Marissa’s Disappearing Act
Marissa’s hands were the first things to disappear. She walked along the cobweb-infested hallway, trying not to sneeze into the casserole as dust tickled her sinuses. She couldn’t wait to put the dish down so she could scratch her nose, but when she glanced hopefully at her hands they weren’t there. The dish floated several inches ahead of her wrists, which ended abruptly, the worn wooden floorboards visible in the gap between.
Marissa gasped, then squealed. She stumbled into the dining room, lit dimly by the low flames in the fireplace and the grimy chandelier above the table. Brian sat at the far end, a knife clutched in one hand and a fork in the other. His lips were pressed tightly together and a waft of disappointment drifted across the expansive room. Marissa stood rooted to the spot—she’d barely managed to keep hold of the dish and marveled at how, even though her hands were gone, she could still feel the heat of the casserole warming her fingers.
The door creaked shut behind her. Brian raised his eyebrows—they looked to Marissa like two furry caterpillars racing to hide in his ever-receding hairline.
“Well?” Brian asked. “Are you just going to stand there all day? Come on, woman, I’m hungry. We’re not going to get much talking done if you keep gawping at me.”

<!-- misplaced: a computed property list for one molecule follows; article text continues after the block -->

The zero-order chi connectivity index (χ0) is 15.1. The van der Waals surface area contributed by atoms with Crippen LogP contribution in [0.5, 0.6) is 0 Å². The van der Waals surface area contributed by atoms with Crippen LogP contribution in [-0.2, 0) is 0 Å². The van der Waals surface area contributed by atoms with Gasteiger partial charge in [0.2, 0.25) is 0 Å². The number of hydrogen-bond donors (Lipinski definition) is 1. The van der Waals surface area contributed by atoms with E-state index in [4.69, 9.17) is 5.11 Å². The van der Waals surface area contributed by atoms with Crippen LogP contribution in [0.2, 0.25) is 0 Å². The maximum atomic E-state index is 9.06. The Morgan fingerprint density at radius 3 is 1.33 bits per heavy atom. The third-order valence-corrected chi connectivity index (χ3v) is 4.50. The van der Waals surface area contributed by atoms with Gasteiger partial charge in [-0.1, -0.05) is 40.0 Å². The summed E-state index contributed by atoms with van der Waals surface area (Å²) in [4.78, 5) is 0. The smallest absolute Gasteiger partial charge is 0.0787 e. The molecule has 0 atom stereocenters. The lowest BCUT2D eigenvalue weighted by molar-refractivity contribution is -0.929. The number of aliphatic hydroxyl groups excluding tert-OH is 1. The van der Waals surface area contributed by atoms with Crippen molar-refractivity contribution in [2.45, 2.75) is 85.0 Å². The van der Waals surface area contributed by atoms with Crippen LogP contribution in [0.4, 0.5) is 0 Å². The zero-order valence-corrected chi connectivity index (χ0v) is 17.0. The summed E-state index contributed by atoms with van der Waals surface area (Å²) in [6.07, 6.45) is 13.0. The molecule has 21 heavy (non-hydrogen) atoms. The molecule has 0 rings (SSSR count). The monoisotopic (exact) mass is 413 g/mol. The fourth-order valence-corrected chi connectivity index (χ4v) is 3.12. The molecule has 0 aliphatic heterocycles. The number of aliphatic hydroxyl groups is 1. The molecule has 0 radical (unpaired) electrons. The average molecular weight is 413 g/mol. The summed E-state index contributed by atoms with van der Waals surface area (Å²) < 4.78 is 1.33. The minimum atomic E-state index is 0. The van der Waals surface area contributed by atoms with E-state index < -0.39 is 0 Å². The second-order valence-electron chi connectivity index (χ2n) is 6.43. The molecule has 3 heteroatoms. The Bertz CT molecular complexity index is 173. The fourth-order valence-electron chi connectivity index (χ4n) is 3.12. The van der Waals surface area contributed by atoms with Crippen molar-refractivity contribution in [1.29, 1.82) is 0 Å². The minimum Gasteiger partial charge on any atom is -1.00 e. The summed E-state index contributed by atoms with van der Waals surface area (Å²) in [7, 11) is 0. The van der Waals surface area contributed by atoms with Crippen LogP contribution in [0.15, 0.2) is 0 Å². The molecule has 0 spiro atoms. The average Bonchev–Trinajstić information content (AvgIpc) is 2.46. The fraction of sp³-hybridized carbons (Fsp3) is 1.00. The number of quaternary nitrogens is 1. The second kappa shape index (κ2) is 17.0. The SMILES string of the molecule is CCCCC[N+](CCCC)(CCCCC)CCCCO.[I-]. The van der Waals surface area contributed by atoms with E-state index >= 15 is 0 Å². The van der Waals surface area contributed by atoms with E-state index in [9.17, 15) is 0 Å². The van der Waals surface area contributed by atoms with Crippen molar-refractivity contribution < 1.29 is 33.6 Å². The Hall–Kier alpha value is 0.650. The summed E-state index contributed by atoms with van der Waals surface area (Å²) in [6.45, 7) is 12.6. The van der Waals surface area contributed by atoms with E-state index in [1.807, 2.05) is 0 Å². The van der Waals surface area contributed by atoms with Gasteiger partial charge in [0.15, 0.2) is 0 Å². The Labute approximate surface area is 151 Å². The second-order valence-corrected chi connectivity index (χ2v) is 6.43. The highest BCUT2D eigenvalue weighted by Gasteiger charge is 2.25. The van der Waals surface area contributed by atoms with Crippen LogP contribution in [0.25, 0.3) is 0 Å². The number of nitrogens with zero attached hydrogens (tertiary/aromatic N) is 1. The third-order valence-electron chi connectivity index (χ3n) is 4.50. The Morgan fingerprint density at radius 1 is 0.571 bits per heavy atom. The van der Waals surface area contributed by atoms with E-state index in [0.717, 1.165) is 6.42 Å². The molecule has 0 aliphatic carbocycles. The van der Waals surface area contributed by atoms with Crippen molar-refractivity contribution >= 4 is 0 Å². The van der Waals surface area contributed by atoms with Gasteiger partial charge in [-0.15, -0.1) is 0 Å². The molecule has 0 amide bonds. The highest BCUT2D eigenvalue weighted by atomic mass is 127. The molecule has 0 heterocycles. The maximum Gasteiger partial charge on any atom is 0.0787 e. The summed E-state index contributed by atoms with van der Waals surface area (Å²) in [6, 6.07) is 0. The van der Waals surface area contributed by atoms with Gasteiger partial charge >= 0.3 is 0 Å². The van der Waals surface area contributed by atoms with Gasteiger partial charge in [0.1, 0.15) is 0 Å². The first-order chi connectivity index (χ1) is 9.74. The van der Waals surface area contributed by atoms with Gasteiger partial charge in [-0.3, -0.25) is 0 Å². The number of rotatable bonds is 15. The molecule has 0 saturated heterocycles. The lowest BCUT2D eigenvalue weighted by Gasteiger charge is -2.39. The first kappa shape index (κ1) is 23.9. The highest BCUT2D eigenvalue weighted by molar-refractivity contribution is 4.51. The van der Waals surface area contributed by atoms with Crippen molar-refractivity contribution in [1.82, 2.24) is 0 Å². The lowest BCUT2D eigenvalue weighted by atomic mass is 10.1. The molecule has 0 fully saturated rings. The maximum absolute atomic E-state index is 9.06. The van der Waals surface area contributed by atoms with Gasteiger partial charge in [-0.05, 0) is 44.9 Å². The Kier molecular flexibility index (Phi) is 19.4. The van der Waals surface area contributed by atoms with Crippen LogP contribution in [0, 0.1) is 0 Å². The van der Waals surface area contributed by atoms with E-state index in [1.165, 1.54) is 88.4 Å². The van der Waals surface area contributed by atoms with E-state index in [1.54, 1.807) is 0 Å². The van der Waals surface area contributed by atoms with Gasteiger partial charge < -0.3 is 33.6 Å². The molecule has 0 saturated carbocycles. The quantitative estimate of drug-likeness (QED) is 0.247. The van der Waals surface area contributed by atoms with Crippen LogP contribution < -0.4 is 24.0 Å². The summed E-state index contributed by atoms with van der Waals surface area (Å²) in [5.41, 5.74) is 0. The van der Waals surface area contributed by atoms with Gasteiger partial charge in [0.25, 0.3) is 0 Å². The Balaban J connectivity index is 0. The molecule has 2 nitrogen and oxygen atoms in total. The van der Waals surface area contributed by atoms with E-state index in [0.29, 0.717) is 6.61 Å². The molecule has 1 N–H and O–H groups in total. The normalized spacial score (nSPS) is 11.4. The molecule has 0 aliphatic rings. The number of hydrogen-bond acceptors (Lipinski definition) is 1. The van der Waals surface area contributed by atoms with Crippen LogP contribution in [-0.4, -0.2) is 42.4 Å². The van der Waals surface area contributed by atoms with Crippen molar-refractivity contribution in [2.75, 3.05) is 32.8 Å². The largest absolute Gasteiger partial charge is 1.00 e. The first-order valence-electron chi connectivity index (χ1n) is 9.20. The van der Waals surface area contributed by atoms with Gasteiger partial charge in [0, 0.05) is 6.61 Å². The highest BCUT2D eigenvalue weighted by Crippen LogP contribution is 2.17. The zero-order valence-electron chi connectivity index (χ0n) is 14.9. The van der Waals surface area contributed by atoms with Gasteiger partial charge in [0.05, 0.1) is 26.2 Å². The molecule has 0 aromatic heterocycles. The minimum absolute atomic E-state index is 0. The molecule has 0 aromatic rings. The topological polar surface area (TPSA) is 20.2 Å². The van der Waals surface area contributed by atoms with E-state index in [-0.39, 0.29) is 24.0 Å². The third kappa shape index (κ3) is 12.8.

A chill breeze whispered through the room, kissing the fire and causing the glass beads of the chandelier to clink together. Marissa closed her eyes. Her great-great aunt had lived in the house right up until her very timely death. Marissa had visited the wizened old lady at her bedside. ‘There’s phantoms in this house,’ she’d said, her gums whipping up a drooly-mush Marissa tried her best to ignore. ‘You’ll hear ‘em sometimes, singing in the wind. Don’t be frightened, they won’t do you no ‘arm. They’ll give you exactly what you need.’
“Woman!” Brian’s face was turning a shade Marissa had only seen on ripe eggplants. His lips were stretched into a grimace that showed the bottom edges of his top teeth—like a ventriloquist’s dummy about to launch into a jaunty tune about Mother Brown kicking her knees up. Brian hadn’t sung a jaunty tune in the entire time Marissa had known him. “Put. The. Bloody. Dish. Down.”
The breeze rushed through Marissa’s hair and she placed the dish on the table. Now her arms were gone, too. But she wasn’t afraid anymore. She had been with Brian for so long—tending to his needs, meeting his every demand—what would it hurt to be invisible for a little while? She didn’t even feel it when the rest of her body evaporated into the dim room. She felt weightless and giddy as she slipped, along with the breeze, out through the window and into the glorious night. She turned her ethereal body in time to see Brian frowning at the place she’d just been.